Newspapers around the world announced escalating violence in Lebanon in the first week of May: “Day 2: Violence Intensifies, Spreads to More Areas.” (The Daily Star, Beirut); “Battle for Beirut” (The Times, London); “Strike Turns Violent, Disrupting Lebanon” (The New York Times). The violent clashes that erupted in Beirut this year were the outbursts of long-standing rivalries, the headline-grabbing manifestations of inter-factional disputes that rage behind the scenes in political and religious arenas out of sight of the international media.
A similar underlying current of violence runs through the formally pristine sculptures of Mona Hatoum, who is not Lebanese but was born in 1952 and raised in Beirut in a Palestinian family. Nature Morte aux Grenades (2006-07), displayed at Galleria Continua’s booth at Art Dubai in March, appears to be a tabletop of colorful crystal tchotchkes; upon closer inspection, the sculpture is an array of hand grenades splayed out on a stainless-steel surgical table. Untitled (Wheelchair II) (1999), a stainless steel four-wheeled chair—more Bauhaus than hospital—has large-toothed, serrated knife blades for handles. In Incommunicado (1993), a carbon-steel baby’s crib, also on four wheels, Hatoum replaced the mattress frame with taut cheese-slicer wires, implying bodily harm rather than security. In Hatoum’s sculptures, intimations of violence imply that nothing is as safe as it appears, or as it should be.
Mona Hatoum’s complex life-story raises questions about how—and whether at all—an artist’s work reflects her biography. Her family was forced to flee their home in Haifa in 1948 during the Arab-Israeli War. They made their way to Beirut, where her father took a position at the British Embassy, after his career as a British civil servant in Palestine. His job permitted family members to hold British passports since their Palestinian national identity documents were no longer recognized following the end of the British Mandate in 1948. Though Hatoum always wanted to be an artist, her father couldn’t support her through art school, so she studied graphic design in Beirut and then took a job in a local advertising agency and attended evening art classes. She was traveling in the UK in 1975 when the Lebanese Civil War broke out, preventing her from returning home. Stranded in London, Hatoum seized the opportunity to enroll in the Byam Shaw School of Art. The civil war worsened and Hatoum’s exile in London became a permanent condition. After finishing at Byam Shaw, she enrolled in graduate studies at the Slade School of Art in 1979 and has lived in London ever since, now splitting her time between London and Berlin.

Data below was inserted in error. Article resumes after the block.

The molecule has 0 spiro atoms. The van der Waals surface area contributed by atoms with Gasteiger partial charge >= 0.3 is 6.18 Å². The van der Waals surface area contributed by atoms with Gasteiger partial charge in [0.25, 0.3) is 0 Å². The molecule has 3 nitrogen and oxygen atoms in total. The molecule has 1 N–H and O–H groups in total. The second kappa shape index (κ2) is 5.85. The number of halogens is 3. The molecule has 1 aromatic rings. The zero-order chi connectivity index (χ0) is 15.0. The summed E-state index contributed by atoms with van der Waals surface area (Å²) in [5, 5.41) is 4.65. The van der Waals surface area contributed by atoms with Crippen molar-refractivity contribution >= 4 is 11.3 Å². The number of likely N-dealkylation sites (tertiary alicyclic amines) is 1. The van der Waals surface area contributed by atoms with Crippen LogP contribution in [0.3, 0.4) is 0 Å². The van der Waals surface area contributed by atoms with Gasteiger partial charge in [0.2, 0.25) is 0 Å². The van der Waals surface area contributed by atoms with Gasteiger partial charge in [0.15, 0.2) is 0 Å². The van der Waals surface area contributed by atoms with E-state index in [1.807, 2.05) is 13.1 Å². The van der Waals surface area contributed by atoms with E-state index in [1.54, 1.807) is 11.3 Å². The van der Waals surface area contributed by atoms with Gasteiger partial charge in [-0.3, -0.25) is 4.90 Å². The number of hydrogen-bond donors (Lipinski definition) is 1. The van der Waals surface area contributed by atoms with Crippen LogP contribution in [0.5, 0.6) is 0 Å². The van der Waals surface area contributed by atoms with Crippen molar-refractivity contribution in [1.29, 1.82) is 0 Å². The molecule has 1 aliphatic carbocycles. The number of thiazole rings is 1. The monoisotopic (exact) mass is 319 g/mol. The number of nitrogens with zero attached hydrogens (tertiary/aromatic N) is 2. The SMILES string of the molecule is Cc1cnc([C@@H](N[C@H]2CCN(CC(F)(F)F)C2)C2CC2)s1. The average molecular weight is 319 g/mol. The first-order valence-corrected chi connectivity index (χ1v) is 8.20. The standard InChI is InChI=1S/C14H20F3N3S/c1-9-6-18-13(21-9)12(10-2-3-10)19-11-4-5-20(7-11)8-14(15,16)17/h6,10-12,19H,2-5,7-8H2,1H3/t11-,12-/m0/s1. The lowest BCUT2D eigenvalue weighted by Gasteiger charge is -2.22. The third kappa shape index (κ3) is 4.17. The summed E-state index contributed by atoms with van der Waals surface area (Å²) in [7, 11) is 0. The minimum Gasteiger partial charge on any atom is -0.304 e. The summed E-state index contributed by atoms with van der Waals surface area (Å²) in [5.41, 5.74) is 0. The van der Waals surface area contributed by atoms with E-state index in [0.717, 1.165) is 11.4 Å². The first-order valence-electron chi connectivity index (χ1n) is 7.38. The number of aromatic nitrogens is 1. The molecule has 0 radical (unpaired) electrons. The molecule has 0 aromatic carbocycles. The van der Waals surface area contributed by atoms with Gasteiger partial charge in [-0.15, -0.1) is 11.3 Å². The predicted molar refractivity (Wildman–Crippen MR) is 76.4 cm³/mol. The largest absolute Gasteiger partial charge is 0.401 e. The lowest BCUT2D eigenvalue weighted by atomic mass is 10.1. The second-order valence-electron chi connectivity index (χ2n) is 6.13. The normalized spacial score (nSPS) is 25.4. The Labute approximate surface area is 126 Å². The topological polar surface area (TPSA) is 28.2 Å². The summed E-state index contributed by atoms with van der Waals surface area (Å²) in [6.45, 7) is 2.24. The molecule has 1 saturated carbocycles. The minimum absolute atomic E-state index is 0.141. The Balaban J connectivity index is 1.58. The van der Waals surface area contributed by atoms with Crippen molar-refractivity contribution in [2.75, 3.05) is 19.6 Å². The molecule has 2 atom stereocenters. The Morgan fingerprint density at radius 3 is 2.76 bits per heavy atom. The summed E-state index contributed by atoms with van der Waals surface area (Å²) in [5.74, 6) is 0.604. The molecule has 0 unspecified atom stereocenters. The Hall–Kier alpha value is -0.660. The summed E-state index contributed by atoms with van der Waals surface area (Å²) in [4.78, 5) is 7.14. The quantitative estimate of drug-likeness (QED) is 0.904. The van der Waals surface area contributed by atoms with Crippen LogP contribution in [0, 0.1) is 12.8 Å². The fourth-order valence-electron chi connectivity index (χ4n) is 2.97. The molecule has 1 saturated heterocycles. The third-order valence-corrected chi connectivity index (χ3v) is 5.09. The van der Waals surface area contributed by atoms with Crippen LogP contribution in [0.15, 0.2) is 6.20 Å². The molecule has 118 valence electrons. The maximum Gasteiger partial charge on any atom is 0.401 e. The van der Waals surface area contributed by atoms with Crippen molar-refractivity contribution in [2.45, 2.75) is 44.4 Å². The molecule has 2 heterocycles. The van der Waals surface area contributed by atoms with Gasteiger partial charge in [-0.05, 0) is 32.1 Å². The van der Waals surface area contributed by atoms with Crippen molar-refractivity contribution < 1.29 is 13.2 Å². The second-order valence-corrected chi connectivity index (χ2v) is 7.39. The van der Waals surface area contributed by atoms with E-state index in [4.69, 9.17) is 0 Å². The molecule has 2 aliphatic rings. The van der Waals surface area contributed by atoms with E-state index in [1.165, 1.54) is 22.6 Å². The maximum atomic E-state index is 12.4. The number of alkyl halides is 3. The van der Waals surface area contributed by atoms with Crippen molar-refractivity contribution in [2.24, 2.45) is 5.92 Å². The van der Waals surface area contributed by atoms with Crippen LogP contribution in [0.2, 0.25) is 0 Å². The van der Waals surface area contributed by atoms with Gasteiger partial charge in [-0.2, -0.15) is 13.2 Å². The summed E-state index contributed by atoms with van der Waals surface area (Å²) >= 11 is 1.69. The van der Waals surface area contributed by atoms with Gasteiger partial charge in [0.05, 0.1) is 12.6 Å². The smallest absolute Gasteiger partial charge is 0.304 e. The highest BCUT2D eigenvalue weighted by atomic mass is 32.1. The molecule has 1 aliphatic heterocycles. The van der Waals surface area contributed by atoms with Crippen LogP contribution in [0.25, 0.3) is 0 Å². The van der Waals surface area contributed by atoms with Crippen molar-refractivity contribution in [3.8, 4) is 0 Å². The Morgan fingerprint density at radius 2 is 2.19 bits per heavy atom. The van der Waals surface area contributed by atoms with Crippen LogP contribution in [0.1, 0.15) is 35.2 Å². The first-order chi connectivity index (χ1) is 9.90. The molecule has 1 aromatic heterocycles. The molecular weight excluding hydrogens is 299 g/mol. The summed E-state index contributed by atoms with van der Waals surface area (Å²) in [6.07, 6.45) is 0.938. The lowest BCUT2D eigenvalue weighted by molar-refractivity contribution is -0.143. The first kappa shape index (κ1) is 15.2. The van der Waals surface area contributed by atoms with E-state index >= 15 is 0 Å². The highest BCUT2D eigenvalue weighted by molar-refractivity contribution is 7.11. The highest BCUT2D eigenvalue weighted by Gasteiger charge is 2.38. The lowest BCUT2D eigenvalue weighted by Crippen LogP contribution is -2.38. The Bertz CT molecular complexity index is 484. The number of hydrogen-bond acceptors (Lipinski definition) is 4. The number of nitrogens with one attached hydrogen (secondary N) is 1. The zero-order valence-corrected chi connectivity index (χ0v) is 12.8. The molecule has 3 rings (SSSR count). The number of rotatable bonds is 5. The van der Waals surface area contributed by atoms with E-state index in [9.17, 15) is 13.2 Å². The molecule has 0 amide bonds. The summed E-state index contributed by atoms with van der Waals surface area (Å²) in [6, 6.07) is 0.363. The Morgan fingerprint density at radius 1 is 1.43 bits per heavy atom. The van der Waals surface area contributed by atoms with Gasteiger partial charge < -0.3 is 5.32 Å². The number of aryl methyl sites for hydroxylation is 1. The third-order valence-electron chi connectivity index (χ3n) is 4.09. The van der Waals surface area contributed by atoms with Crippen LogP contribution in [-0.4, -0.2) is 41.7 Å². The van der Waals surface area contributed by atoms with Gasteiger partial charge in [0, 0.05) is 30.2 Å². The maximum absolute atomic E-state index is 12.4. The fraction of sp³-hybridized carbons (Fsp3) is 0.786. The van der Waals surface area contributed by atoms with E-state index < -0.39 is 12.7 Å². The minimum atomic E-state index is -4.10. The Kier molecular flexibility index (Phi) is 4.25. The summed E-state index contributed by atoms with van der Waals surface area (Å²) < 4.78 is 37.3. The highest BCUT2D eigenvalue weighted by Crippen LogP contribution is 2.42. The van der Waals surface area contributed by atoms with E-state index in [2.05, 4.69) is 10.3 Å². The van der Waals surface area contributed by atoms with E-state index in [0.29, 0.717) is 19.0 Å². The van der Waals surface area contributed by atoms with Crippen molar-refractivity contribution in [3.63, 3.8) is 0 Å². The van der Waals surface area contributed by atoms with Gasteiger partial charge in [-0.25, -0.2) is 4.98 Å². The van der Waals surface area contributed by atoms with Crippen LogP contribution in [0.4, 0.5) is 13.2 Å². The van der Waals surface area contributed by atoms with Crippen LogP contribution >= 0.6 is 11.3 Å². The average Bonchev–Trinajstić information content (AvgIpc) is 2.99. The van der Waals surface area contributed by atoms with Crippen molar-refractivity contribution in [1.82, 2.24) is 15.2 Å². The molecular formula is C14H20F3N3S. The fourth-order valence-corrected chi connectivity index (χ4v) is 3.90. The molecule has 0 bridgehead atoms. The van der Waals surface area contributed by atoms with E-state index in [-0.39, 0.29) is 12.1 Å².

Hatoum has previously said: “I think artworks are rooted in one’s history and life experience. So inevitably there is a sense of conflict, threat and instability in my work, but it is not meant as an illustration of my own experience.” Her artworks, while rarely autobiographical or explicitly topical, communicate many of her life’s experiences: an outrage at the entrenched racism and sexism in liberal democracies; the condition of exile; the plight of women; and a wariness of state-sponsored surveillance.
While at the Slade, Hatoum became involved with feminist and political action groups, an experience that markedly influenced her work from these years. She veered away from traditional art-making materials. In a series of untitled sculptures, which, in hindsight, were prototypes for many of her later works, Hatoum conducted 240 volts of electricity through a series of household objects—scissors, spoons, colanders, metal rulers, corkscrews and bull-dog clips—suspended in a strand; passing through these objects, the current illuminated a light bulb at the bottom. Evading school officials and fire marshals concerned about the live current, Hatoum “performed” these sculptures in private, half-hour sessions for an invited audience. This led to full-out performance works that confronted the viewer and artist alike with potential risk and discomfort.
At that time, Hatoum picked up the video camera and discovered how invasive and confrontational the lens could be. In Don’t Smile, You’re on Camera (1980), Hatoum surreptitiously mixed live images of audience members with footage of naked bodies, making it appear that the camera could see through the audience’s clothing; people got up and left. Shortly after, Hatoum encountered further institutional resistance. Waterworks (1981), in which she envisioned positioning two cameras in the London Institute of Contemporary Arts’ toilets, broadcasting people using the restrooms to monitors outside “to challenge the hierarchical structure which is placed on the orifices of the body,” was banned. The work’s liberated agenda ran afoul of the very social taboos Hatoum sought to transgress.
Following graduation, Hatoum took her performances on the road. In Under Siege, first performed at Aspex Gallery in Portsmouth, England, in May 1982, Hatoum erected a tall transparent box in which she confined herself covered in clay and smeared the walls with the abject-looking material as she struggled to stand up and move around. An aural bricolage of news reports and revolutionary songs accompanied her actions. Hatoum toured North America in 1983 and 1984, performing at the Niagara Artists’ Centre, at the Western Front in Vancouver and in New York at the legendary Tribeca performance space, Franklin Furnace. The Western Front—where Hatoum was an artist-in-residence in 1984—hosted her most overtly political performance, The Negotiating Table (1983). Lying motionless on a table illuminated by a single light, Hatoum wrapped herself in plastic and gauze and was bound by rope at her feet and covered in blood and entrails while excerpts from Western leaders’ speeches about peace blared around her. Hatoum recently reflected to ArtAsiaPacific: “My performance work at the time was not necessarily a response to events in Lebanon and the Middle East (with the exception of The Negotiating Table), but dealt with the generalized issue of the relationship between the ‘Third World’ and the West.”